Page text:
Economic Analysis - Protectionism Update: Calm Before The Storm? - JAN 2018
BMI View: We expect the trend of rising global protectionism that has been in place since 2013 to resume over the coming quarters after a hiatus in 2017 . Developed states will drive this uptrend, particularly once the White House attempts to reform US-China trade relations, which is likely to occur over 2018-2019.
The trend of rising global protectionism that has been in place since 2013 gathered significant momentum over 2015-2016, but has thus far taken a breather in 2017. This slowdown appears counterintuitive given the significant media attention devoted to trade policy, particularly US policy, since the start of the Trump administration. For instance, a high-profile decision in October by the US Department of Commerce to impose a 219% tariff on imports of Bombardier products into the US became headline news in the US, UK and Canada and drew public statements from the leaders of these countries, Donald Trump, Theresa May and Justin Trudeau.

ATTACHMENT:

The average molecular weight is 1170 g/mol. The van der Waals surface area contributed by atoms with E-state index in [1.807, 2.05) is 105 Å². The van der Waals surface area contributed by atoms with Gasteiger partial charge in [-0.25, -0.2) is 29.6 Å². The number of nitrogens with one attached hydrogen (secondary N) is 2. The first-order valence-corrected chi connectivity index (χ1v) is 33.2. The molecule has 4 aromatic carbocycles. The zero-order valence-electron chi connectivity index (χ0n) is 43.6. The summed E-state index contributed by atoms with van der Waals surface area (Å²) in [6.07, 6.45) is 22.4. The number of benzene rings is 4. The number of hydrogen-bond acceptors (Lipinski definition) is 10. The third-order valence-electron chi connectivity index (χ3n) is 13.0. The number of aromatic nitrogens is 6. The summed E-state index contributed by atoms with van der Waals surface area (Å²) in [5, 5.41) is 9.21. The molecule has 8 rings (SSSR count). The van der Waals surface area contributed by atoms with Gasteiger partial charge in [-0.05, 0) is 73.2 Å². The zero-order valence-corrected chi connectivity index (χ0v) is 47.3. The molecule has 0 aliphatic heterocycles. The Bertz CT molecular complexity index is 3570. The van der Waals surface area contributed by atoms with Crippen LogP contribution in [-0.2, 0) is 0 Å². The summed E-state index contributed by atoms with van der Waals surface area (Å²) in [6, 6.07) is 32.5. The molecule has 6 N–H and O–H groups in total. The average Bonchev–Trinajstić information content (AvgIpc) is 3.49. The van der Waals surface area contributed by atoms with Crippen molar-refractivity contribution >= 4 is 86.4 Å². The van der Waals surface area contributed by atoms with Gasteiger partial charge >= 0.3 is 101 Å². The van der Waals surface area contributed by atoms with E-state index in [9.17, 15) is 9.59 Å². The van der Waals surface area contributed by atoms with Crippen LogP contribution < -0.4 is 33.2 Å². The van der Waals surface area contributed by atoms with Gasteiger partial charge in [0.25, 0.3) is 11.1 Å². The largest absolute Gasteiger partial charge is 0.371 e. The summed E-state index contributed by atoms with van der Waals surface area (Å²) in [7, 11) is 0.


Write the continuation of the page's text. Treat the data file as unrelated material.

Nonetheless, according to data from Global Trade Alert (GTA), there were half as many protectionist measures enacted globally over the first three quarters of 2017 than during the same periods in 2015 and 2016. This decline was led by a significant drop off in the US and EU, which have accounted for the largest share of protectionist measures in recent years. The GTA defines protectionist measures as any policy that is 'almost certainly discriminatory towards foreign commercial interests', which includes indirect measures such as public procurement localisation or export subsidies. This is a broader, and in our view more appropriate measure than that used by the WTO, which focuses on a narrower selection of more direct measures such as import tariffs.
|Trade Recovery Set To Slow|
|Global Trade Volumes And BMI Forecast|
|Source: CPB, Macrobond, BMI|